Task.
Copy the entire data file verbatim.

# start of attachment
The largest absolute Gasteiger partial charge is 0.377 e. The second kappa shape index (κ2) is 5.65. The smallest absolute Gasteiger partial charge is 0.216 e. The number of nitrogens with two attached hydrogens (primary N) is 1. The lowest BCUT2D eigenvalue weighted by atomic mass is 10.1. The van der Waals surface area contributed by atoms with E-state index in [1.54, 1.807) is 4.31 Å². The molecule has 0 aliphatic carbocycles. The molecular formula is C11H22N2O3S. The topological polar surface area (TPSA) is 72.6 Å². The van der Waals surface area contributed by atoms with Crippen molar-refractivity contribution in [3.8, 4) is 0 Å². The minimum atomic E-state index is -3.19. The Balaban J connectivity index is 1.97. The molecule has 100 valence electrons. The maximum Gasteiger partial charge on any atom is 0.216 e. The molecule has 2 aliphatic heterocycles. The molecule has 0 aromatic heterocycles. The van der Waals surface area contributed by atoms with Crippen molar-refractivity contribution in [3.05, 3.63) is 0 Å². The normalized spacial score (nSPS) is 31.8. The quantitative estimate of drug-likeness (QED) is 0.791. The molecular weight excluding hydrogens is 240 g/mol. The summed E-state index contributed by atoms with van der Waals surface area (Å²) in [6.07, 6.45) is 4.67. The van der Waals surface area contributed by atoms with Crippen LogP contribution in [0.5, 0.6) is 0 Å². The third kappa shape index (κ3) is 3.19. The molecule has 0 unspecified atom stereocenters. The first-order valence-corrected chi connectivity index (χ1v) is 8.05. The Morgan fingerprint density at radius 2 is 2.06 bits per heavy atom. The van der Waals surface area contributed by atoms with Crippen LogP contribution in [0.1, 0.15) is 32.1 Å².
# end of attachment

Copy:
The largest absolute Gasteiger partial charge is 0.377 e. The second kappa shape index (κ2) is 5.65. The smallest absolute Gasteiger partial charge is 0.216 e. The number of nitrogens with two attached hydrogens (primary N) is 1. The lowest BCUT2D eigenvalue weighted by atomic mass is 10.1. The van der Waals surface area contributed by atoms with E-state index in [1.54, 1.807) is 4.31 Å². The molecule has 0 aliphatic carbocycles. The molecular formula is C11H22N2O3S. The topological polar surface area (TPSA) is 72.6 Å². The van der Waals surface area contributed by atoms with Crippen molar-refractivity contribution in [3.8, 4) is 0 Å². The minimum atomic E-state index is -3.19. The Balaban J connectivity index is 1.97. The molecule has 100 valence electrons. The maximum Gasteiger partial charge on any atom is 0.216 e. The molecule has 2 aliphatic heterocycles. The molecule has 0 aromatic heterocycles. The van der Waals surface area contributed by atoms with Crippen molar-refractivity contribution in [3.05, 3.63) is 0 Å². The normalized spacial score (nSPS) is 31.8. The quantitative estimate of drug-likeness (QED) is 0.791. The molecular weight excluding hydrogens is 240 g/mol. The summed E-state index contributed by atoms with van der Waals surface area (Å²) in [6.07, 6.45) is 4.67. The van der Waals surface area contributed by atoms with Crippen LogP contribution in [0.5, 0.6) is 0 Å². The third kappa shape index (κ3) is 3.19. The molecule has 0 unspecified atom stereocenters. The first-order valence-corrected chi connectivity index (χ1v) is 8.05. The Morgan fingerprint density at radius 2 is 2.06 bits per heavy atom. The van der Waals surface area contributed by atoms with Crippen LogP contribution in [0.1, 0.15) is 32.1 Å².